Corporate turnaround, News, Restructuring & Insolvency

That payment plan has a sting in its tail!

A normal ATO payment plan does not make a company solvent.

Obtaining extended payment terms with key creditors or suppliers is common when a company is having a cash flow problem. The strategy is used formally and informally. Informal is when payments are simply delayed and the director relies on the creditor’s goodwill while cash is being sourced. A formal extended payment strategy is an arrangement that is documented and agreed to by both parties. It has the additional benefit of enabling the director to argue that the company is currently solvent. This is because the debts that were due now are not. The debts the subject of the formal arrangement are now due in the future.

The same cannot be said about payment plans entered into with the ATO. If you request and secure a payment plan with the ATO, it is likely that the corresponding debt is still due and payable[1], hence the sting in the tail. Deferrals of the due date are possible and confirmed by the Commissioner in writing[2], however, these concessions appear to be granted only in uncommon circumstances such as natural disasters, serious illness where no other person can make the tax debt payment, access to the funds being legally impeded (eg. probate not granted, a court decision), or embezzlement[3]. They are not easy to obtain.

This special rule with ATO payment plans matters because it means that you have not legally changed the due dates of your company’s ATO debts. The arrangement may appear formal to you because it is confirmed in writing but, as directed by legislation, it is not. It is not like the formal agreements with suppliers referred to above. If the company goes into liquidation, a liquidator will potentially be able to go back to the date the ATO debt was originally due in assessing when the company became insolvent. This may give rise to the finding that the company traded whilst insolvent for an extended period, with the consequence of a sizeable insolvent trading claim against you as the director.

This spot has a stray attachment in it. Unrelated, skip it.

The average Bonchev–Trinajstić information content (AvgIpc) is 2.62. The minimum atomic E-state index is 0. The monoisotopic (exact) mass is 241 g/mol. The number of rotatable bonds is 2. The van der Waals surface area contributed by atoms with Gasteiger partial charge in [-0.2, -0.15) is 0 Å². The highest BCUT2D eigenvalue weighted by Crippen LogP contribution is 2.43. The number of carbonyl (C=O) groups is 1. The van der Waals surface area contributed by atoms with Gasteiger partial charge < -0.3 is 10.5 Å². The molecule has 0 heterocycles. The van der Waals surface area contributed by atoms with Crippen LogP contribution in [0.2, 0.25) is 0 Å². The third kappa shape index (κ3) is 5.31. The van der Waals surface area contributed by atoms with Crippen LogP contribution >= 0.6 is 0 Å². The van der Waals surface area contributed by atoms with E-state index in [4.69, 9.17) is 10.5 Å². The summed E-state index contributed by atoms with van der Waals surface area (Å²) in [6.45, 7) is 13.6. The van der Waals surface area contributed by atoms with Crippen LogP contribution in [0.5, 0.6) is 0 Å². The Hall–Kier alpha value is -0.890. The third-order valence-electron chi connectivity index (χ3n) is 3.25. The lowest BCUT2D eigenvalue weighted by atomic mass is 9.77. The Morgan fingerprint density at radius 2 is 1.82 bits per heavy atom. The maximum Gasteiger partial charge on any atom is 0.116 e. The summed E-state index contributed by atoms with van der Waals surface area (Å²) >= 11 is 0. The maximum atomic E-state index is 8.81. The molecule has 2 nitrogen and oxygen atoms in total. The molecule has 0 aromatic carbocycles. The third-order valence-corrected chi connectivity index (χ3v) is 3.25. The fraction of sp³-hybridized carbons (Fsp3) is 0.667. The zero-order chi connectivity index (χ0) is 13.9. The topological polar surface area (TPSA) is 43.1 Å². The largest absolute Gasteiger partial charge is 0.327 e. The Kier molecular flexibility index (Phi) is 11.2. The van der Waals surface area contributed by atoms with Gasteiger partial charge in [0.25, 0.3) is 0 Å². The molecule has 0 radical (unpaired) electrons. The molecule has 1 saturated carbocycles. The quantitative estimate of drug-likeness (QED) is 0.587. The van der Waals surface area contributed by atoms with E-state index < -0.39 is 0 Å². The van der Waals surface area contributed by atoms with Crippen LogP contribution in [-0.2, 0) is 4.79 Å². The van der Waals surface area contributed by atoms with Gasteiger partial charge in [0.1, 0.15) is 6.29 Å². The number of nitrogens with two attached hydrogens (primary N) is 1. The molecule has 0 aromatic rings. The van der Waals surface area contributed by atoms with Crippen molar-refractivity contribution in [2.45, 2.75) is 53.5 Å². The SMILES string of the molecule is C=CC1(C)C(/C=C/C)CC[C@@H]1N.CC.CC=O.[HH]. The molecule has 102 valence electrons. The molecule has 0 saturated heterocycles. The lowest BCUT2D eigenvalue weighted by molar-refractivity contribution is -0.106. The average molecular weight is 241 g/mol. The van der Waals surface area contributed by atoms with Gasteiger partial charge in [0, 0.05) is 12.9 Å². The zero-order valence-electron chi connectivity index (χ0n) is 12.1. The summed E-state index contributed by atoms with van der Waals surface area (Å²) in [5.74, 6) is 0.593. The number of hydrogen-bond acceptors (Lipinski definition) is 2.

Now compare this outcome to a scenario where the company enters into a formal plan with supplier ABC only and not with the ATO. The payment plan begins on the same date as the ATO payment arrangement discussed above. As the due dates of the payments to ABC have been deferred by mutual agreement, a liquidator would not be able to rely on the non-payment of ABC’s original debt as evidence that the company is insolvent. Insolvency, if it occurs, would be at some point afterwards. The period of insolvency would therefore be shorter, and all other things being equal, your exposure for insolvent trading would be reduced. For further clarity, we visually compare the ATO payment plan to the formal plan with ABC below:

ATO payment plans are not difficult to obtain and are used often. The sea of negative arises when you employ them as part of managing your cash flow without the awareness of what such an arrangement legally means. This can matter a great deal if things go wrong and the company fails. The positive arises from being forewarned and being able to incorporate that information in your decisions.

If your company is in financial difficulty and you are considering options, one of your actions should include a conversation with us. There is no charge and the discussion will help you frame the problem, the constraints in solving it, and the legal and commercial strategies to mitigate loss. Contact us to arrange a discussion. Our goal is to develop a path out of the sea of negative you may find yourself in.

[1] Per section 255-15(2) of the Tax Administration Act 1953.

[2] Ibid, section 255-10.

[3] Para 33, PS LA 2011/14.